Two-Spirited People of the First Nations (TPFN) is gearing up for the annual Canadian Aboriginal Festival, which takes over the Rogers Centre from Fri, Nov 30 to Dec 2.
“[The Canadian Aboriginal Festival] plus the gay Pride parade at the end of June, those are our two big events of the year,” says TPFN’s executive director Art Zoccole.
The Canadian Aboriginal Festival includes powwow ceremonies, drumming, lacrosse competitions and a fashion show. The Canadian Aboriginal Music Awards kicks off the weekend on the Friday evening. Anticipated attendance for the weekend is 40,000.
As in previous years TPFN will be taking part in the two-day public marketplace that happens on the Saturday and Sunday alongside other information booths and vendors’ booths offering art, crafts and food.
TPFN are veterans of the Canadian Aboriginal Festival — Zoccole believes the group has been taking part since the festival began 14 years ago. He says the annual event is a major opportunity for the organization to do outreach and to promote its mission, as Zoccole puts it, “To work toward the understanding and acceptance of who we are within our own communities and also educate our non-aboriginal counterparts.”
The term “two-spirited” was coined to describe people whose gender includes both a male and female spirit in one body, but Zoccole says it is also “inclusive of people who are gay, lesbian, bisexual, transgendered and intersexed.
“It’s not only about our sexual orientation,” says Zoccole, “but it also includes the part about our spirituality and role within our community.”
Zoccole says that while the two-spirited identity has a long history the term itself is fairly new; it was created in 1990 at the annual International Two-Spirit Gathering. Prior to that, Zoccole says, “In every aboriginal nation, for example Mohawk, Ojibwa or the Cree nation, there would have been specific words to describe people who are two-spirit.”
Zoccole says that while the group has dealt with incidents of homophobia at the festival TPFN’s involvement has been largely positive. He says it can be quite moving for two-spirited attendees when TPFN takes to the field carrying the rainbow flag during the festival’s “Grand Entry” which marks the beginning of the festival’s highlight, the powwow.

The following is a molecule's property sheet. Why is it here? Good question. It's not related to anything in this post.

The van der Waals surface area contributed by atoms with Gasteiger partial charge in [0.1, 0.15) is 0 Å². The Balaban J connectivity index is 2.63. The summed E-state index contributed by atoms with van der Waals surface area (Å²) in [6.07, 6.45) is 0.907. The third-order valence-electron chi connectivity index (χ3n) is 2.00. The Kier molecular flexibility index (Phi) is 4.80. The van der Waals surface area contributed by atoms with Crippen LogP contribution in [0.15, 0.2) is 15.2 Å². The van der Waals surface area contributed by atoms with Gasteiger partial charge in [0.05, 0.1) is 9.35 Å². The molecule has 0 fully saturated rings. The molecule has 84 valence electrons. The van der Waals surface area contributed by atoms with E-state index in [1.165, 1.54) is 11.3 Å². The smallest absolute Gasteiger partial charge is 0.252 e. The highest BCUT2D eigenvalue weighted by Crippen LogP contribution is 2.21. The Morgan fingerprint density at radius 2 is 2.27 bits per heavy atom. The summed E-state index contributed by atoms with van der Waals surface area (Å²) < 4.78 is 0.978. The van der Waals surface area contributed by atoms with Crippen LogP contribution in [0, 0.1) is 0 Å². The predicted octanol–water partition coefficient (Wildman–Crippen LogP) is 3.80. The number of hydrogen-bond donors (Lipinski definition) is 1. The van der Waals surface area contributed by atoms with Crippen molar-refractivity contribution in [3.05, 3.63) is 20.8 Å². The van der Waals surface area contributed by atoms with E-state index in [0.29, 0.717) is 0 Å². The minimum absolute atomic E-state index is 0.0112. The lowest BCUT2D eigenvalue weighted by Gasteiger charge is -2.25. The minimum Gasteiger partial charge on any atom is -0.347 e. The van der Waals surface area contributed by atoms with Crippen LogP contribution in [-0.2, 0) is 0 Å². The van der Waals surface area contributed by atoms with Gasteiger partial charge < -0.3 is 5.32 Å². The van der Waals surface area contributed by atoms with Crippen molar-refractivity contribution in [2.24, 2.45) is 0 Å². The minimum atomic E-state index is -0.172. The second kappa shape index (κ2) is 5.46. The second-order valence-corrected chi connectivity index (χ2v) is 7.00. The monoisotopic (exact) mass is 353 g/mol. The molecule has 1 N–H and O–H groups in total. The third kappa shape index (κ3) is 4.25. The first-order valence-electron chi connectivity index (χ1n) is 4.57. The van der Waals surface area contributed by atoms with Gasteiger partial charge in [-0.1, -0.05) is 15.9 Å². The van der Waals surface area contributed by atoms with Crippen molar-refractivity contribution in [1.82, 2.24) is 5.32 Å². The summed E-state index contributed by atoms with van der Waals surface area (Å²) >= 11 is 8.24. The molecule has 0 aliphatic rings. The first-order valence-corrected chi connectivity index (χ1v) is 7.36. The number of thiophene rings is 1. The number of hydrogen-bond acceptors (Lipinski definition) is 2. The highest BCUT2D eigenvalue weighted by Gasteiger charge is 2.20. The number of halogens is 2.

“When they see the rainbow flag being marched in along with the other flags it makes them feel happy in their hearts,” Zoccole says. “When people see it, they’re almost drawn to it like a magnet.”
He recalls one year when two women from the US were dining at one of the restaurants overlooking the Rogers Centre field, where the marketplace is located.
“After their meal they came right down to our booth and said, ‘We spotted your flag from way up there,'” recounts Zoccole.
Zoccole says his group’s booth will be situated alongside others doing work in health matters, such as diabetes and HIV/AIDS. TPFN brings its own outreach materials and also hands out information for the Canadian Aboriginal AIDS Network and the National Day Against Homophobia.
“We bring the female condom and the male condom and we bring the demonstration models and we have a lot of fun,” says Zoccole.
In addition to the two festival days that are open to the general public TPFN will also take part in Education Day on Fri Nov 30 where classes from around the city come to take in the displays and learn about First Nations culture. Zoccole notes that the display on Friday will be without safer-sex accoutrements.
“If you know preadolescents and children they’ll blow up the condoms and use them for balloons,” says Zoccole.
Heather Kelly, festival spokesperson, says the Canadian Aboriginal Festival attracts both aboriginal and nonaboriginal people. “Really you see everybody… it’s a multicultural cross-section of Toronto,” she says. The festival attracts attendees from other provinces and the US, which she attributes to the large scale and the profile it has built up over the past 14 years.
Zoccole says the festival is an event that many First Nations people look forward to all year and that the same is true for TPFN’s booth.
“Generally people know we’re there every year.”